Gardening with God

Learn subtle lessons from the garden that stem from themes found in the Bible. The Bible is filled with horticulture and the beauty of nature.

By Caryl W. Krueger

Categories: Creation, Spring/Easter

The story of creation found in Genesis 1 tells of the variety of growing things that God made. Read Genesis 1: 11-13 and see that it lists grass, herbs, seeds, and fruit trees. God then gives His children dominion over all growing things.

Youngsters might not realize the helpful lessons that come from growing things. Here are just a few:

  • Make a snack that comes from plants. Raisins, nuts, celery, and dried fruits were common in Biblical times.
  • At a garden shop, buy a bulb for each child to plant outside. Ask what is inside the bulb. What does it become? (A beautiful big flowering plant.) Just like the bulb, God has provided within us the ability to grow and blossom. Plant the bulbs and watch them grow!
  • If you don't have an outside garden, you can do something similar in the house with a sweet potato. Use tooth picks to suspend a sweet potato over a jar of water, with the bottom touching the water. (You will have to add water now and then). Note that this "plant" is not too pretty at this point. But, the vine will grow, showing how something small can be nurtured (with water and light) to become something big, graceful, and useful. Ask how God nurtures you to grow? (By giving you good ideas, keeping you safe, helping you learn in school, etc.)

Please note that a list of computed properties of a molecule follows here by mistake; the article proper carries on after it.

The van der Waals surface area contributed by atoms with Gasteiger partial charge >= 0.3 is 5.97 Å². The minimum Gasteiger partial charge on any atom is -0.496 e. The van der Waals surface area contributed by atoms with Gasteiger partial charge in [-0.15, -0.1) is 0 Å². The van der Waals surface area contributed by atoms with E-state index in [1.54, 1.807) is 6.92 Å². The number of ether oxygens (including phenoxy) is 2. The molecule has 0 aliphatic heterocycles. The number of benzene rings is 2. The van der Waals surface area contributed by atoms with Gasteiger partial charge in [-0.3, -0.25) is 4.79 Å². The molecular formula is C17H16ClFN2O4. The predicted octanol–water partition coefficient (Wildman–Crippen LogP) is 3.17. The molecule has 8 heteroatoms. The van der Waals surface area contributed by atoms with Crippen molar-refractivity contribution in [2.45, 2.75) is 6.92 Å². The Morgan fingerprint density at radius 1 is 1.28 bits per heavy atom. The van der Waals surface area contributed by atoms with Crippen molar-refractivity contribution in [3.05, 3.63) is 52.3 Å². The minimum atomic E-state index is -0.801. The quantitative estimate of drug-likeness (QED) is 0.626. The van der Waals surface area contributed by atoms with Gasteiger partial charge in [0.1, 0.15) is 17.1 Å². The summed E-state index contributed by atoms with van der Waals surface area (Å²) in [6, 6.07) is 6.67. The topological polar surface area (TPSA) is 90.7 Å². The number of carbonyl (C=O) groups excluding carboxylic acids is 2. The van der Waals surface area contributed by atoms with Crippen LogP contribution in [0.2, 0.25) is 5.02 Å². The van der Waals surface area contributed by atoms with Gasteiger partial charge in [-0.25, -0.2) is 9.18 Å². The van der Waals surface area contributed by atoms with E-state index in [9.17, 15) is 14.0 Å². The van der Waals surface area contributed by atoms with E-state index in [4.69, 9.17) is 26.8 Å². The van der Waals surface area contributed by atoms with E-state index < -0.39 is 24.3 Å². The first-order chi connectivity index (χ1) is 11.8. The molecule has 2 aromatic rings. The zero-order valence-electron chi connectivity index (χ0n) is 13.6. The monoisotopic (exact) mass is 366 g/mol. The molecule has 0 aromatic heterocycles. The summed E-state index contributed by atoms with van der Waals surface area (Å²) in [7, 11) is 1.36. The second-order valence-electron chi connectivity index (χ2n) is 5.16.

• Then, teach two lessons: Caring and Competition. Buy a packet of morning glory seeds and give family members their own pots to plant them in. Put them on a window sill and watch them germinate and grow. When they are a few inches tall, attach a string to the pot and up to the ceiling (a thumb tack or curtain rod is a good place to anchor the string). Now see how the vines will grow up the string. If the plants are cared for, they will flourish and bloom. This is similar to the way God cares for you - feeding you everything you need.

You can also have a competition to see whose plant is first to bloom or reach the top. Compliment youngsters who root for their own plant and all appreciate the work of others. Remind kids that there is no shortage of sun or water, just as there is no shortage of God's goodness. There is enough for all, so wholesome competition is acceptable, equally true in sports and games.

While these are subtle lessons from the garden, The Bible is filled with horticulture and the beauty of nature. Read these: "The righteous shall flourish like the palm tree: he shall grow like a cedar in Lebanon." (Psalm 92:12) "But grow in grace, and in the knowledge of our Lord and Savior Jesus Christ." (II Peter 3:18) This month - grow and flourish!